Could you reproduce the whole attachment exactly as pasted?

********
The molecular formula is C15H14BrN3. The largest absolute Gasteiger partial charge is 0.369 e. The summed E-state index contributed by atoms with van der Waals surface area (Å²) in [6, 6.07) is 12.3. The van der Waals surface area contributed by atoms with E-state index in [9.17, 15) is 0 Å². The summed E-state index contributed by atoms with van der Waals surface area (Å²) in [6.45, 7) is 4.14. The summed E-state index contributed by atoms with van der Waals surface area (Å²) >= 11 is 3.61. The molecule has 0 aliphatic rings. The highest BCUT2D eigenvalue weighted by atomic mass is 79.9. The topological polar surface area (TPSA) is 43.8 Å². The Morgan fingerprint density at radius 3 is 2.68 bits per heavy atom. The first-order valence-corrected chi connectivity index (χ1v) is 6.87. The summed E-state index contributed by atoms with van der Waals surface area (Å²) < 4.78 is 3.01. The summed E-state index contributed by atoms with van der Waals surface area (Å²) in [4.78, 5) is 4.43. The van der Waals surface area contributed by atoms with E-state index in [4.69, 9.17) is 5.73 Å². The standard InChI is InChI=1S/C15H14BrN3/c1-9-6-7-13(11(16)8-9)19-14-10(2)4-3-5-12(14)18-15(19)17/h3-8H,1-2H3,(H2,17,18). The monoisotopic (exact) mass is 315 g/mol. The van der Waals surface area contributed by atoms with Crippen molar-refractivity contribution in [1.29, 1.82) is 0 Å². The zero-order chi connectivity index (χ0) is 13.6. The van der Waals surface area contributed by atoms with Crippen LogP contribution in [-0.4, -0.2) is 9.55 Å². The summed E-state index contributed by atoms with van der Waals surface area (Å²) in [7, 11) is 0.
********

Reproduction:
The molecular formula is C15H14BrN3. The largest absolute Gasteiger partial charge is 0.369 e. The summed E-state index contributed by atoms with van der Waals surface area (Å²) in [6, 6.07) is 12.3. The van der Waals surface area contributed by atoms with E-state index in [9.17, 15) is 0 Å². The summed E-state index contributed by atoms with van der Waals surface area (Å²) in [6.45, 7) is 4.14. The summed E-state index contributed by atoms with van der Waals surface area (Å²) >= 11 is 3.61. The molecule has 0 aliphatic rings. The highest BCUT2D eigenvalue weighted by atomic mass is 79.9. The topological polar surface area (TPSA) is 43.8 Å². The Morgan fingerprint density at radius 3 is 2.68 bits per heavy atom. The first-order valence-corrected chi connectivity index (χ1v) is 6.87. The summed E-state index contributed by atoms with van der Waals surface area (Å²) < 4.78 is 3.01. The summed E-state index contributed by atoms with van der Waals surface area (Å²) in [4.78, 5) is 4.43. The van der Waals surface area contributed by atoms with E-state index in [4.69, 9.17) is 5.73 Å². The standard InChI is InChI=1S/C15H14BrN3/c1-9-6-7-13(11(16)8-9)19-14-10(2)4-3-5-12(14)18-15(19)17/h3-8H,1-2H3,(H2,17,18). The monoisotopic (exact) mass is 315 g/mol. The van der Waals surface area contributed by atoms with Crippen molar-refractivity contribution in [1.29, 1.82) is 0 Å². The zero-order chi connectivity index (χ0) is 13.6. The van der Waals surface area contributed by atoms with Crippen LogP contribution in [-0.4, -0.2) is 9.55 Å². The summed E-state index contributed by atoms with van der Waals surface area (Å²) in [7, 11) is 0.